First of all, how fucking AWESOME is that poster?
Anyway, to the uninitiated (and unintelligent) the Godzilla films are merely a man, in a rubber suit, demolishing a model town. To the more intelligent viewer it has a far, more deeper, meaning. Not only that, but the character of Godzilla itself has gone through several variations over the years, from being the bad guy, to the good guy, and back again, several times.
The story, (yes, there’s a story) begins with some strange goings-on which involve what people assume to be an earthquake, but it’s epicenter seems to be moving (which is a tad odd). Yuri, daughter of a military Admiral, is an intrepid reporter for a ‘bargain basement’ (as they call it in the film) TV network and is covering the story.
The source of the earthly rumblings is shown when up pops a giant horned version of Stitch (from Lilo and Stitch) called Baragon.
Baragon represents the earth, Mothra the water, and King Ghidorah the sky. Together they are the three Sacred Guardians who have saved Japan in the past. Once Baragon has reared his ugly head, Godzilla appears on the scene, for no real reason it would seem, other than to kick Baragon’s ass and destroy a bajillion Japanese folks along the way.
While investigating this bizarre scene, Yuri meets the (inevitable) crazy old man who whines about doom and gloom and mentions the Guardians. Yuri mentions this to her father who suspects that she’s gone crackers, and who can blame him. But, once Godzilla dispatches of Baragon, up pops (or, from a cocoon, out pops) Mothra.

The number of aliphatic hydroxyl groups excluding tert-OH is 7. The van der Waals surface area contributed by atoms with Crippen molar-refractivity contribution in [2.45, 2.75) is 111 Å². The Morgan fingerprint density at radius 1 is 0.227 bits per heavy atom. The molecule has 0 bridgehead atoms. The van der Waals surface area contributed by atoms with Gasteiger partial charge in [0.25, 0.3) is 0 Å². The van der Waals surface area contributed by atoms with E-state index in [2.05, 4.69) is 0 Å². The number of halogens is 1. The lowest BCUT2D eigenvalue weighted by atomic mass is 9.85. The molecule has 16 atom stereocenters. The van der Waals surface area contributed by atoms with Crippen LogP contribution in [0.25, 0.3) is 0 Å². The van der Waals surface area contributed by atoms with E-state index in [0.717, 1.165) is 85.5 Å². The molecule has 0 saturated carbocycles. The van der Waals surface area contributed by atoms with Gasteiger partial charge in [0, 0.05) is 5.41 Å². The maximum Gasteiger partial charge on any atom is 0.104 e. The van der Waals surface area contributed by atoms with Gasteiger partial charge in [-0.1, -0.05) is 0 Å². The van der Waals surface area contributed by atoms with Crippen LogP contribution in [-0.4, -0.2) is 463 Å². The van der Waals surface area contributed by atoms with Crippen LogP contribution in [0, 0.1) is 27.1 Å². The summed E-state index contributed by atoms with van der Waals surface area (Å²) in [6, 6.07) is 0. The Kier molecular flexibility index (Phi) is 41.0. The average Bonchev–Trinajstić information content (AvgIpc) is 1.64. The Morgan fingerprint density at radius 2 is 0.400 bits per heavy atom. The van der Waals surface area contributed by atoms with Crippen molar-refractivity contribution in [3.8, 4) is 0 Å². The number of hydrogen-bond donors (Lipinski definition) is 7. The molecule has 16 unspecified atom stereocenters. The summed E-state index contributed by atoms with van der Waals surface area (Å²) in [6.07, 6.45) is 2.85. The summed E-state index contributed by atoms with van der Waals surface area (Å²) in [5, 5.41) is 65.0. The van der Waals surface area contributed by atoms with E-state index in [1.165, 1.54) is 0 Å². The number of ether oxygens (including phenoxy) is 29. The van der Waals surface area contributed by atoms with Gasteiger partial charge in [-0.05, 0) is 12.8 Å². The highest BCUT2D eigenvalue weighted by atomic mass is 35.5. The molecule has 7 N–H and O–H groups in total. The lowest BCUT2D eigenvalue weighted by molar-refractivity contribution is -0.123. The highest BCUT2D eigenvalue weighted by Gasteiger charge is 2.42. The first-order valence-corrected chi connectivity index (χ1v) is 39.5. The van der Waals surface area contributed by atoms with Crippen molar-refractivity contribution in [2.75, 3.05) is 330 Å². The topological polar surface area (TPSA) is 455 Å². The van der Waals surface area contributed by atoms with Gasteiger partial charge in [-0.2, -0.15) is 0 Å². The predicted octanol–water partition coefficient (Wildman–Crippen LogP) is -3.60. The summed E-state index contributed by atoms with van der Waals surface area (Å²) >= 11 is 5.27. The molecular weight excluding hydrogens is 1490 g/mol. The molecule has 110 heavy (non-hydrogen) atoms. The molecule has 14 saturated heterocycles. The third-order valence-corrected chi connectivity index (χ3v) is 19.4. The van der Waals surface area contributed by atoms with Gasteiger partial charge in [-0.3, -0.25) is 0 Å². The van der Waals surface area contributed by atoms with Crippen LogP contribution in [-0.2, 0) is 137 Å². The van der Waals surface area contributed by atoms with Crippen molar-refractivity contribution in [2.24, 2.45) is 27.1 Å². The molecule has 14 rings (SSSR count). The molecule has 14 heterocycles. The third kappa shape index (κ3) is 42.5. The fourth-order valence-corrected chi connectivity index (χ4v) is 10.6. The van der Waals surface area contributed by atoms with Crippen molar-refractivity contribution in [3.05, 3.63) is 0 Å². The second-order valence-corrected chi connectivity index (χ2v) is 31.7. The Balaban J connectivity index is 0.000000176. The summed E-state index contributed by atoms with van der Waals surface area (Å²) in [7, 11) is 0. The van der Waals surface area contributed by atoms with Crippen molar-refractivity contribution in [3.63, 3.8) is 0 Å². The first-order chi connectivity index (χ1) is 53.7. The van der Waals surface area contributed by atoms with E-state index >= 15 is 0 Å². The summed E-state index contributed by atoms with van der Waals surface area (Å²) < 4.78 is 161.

Things are looking pretty bleak for Japan as the third quarter of this game approaches. But *fanfare* Ghidorah is awakened from his (or her) ancient slumber to grapple with the big G.
End of the third quarter and it looks like Godzilla is the winner but, never fear, thanks to various bits and bobs here and there, Ghidorah is reborn as KING Ghidorah, all gold and glittery.
It’s now up to Glitter King Ghidorah to save the day.
Costing a mere $9.5m to make, this film is friggin gobsmacking. It uses men in suits for the monsters, some unobtrusive CGI for the odd impossible-to-do-otherwise scene and awesome monster fights. $9m well spent methinks.
Godzilla, in this movie, is truly evil. Not only do we see him kill many people (killings are usually off camera, or suggested) but we see one scene (clip below) with a little girl in hospital, all bandaged up and feeling sorry for herself. On seeing Godzilla approach the hospital she sits up and screams. Fear not little girl, as Godzilla has passed and you live… until Godzilla side-swipes the hospital with his tail, obliterating the place. Nasty! Who says Godzilla isn’t bad ass?
There are times when I watched this film and could easily believe it was a real city. The models are amazingly detailed and explode just like the real thing.
This is an awesome Godzilla/monster flick. Yes, the story is ridiculous, but it’s just an excuse to get some good monster action, and that is exactly what I want, and what this film delivers. Watch it now, to witness the ineptitude of Hollywood, and what a PROPER film maker can do with just $10m.